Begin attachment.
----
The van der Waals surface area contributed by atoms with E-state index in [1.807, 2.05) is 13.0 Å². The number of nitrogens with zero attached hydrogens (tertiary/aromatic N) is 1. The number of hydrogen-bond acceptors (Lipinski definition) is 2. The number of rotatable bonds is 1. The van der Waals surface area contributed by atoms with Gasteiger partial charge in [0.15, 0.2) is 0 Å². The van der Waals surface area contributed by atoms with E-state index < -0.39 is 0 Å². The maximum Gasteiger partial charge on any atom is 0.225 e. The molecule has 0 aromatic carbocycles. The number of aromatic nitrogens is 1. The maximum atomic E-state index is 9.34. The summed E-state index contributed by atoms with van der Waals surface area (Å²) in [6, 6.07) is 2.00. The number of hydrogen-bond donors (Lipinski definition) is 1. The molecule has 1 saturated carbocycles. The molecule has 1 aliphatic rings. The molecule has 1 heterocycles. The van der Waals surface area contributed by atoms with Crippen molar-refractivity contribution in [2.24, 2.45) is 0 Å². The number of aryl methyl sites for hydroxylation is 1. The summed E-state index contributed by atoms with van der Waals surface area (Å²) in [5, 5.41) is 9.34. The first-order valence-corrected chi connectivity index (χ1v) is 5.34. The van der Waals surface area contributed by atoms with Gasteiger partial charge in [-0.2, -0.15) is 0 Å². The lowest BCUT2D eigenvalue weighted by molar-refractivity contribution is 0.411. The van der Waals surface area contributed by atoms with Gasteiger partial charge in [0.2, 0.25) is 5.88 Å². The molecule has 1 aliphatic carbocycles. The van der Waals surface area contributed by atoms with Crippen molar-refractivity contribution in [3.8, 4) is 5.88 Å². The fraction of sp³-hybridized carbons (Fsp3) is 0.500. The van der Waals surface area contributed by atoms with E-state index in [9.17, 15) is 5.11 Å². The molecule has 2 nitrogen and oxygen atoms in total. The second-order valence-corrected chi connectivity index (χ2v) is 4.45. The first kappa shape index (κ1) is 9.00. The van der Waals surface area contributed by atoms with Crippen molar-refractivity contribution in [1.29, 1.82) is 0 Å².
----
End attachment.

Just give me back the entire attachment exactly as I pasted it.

The van der Waals surface area contributed by atoms with E-state index in [1.807, 2.05) is 13.0 Å². The number of nitrogens with zero attached hydrogens (tertiary/aromatic N) is 1. The number of hydrogen-bond acceptors (Lipinski definition) is 2. The number of rotatable bonds is 1. The van der Waals surface area contributed by atoms with Gasteiger partial charge in [0.15, 0.2) is 0 Å². The van der Waals surface area contributed by atoms with E-state index < -0.39 is 0 Å². The maximum Gasteiger partial charge on any atom is 0.225 e. The molecule has 0 aromatic carbocycles. The number of aromatic nitrogens is 1. The maximum atomic E-state index is 9.34. The summed E-state index contributed by atoms with van der Waals surface area (Å²) in [6, 6.07) is 2.00. The number of hydrogen-bond donors (Lipinski definition) is 1. The molecule has 1 saturated carbocycles. The molecule has 1 aliphatic rings. The molecule has 1 heterocycles. The van der Waals surface area contributed by atoms with Crippen molar-refractivity contribution in [2.24, 2.45) is 0 Å². The number of aryl methyl sites for hydroxylation is 1. The summed E-state index contributed by atoms with van der Waals surface area (Å²) in [5, 5.41) is 9.34. The first-order valence-corrected chi connectivity index (χ1v) is 5.34. The van der Waals surface area contributed by atoms with Gasteiger partial charge in [-0.2, -0.15) is 0 Å². The lowest BCUT2D eigenvalue weighted by molar-refractivity contribution is 0.411. The van der Waals surface area contributed by atoms with Gasteiger partial charge in [0.2, 0.25) is 5.88 Å². The molecule has 1 aliphatic carbocycles. The van der Waals surface area contributed by atoms with Crippen molar-refractivity contribution in [3.8, 4) is 5.88 Å². The fraction of sp³-hybridized carbons (Fsp3) is 0.500. The van der Waals surface area contributed by atoms with E-state index in [9.17, 15) is 5.11 Å². The molecule has 2 nitrogen and oxygen atoms in total. The second-order valence-corrected chi connectivity index (χ2v) is 4.45. The first kappa shape index (κ1) is 9.00. The van der Waals surface area contributed by atoms with Crippen molar-refractivity contribution in [1.29, 1.82) is 0 Å².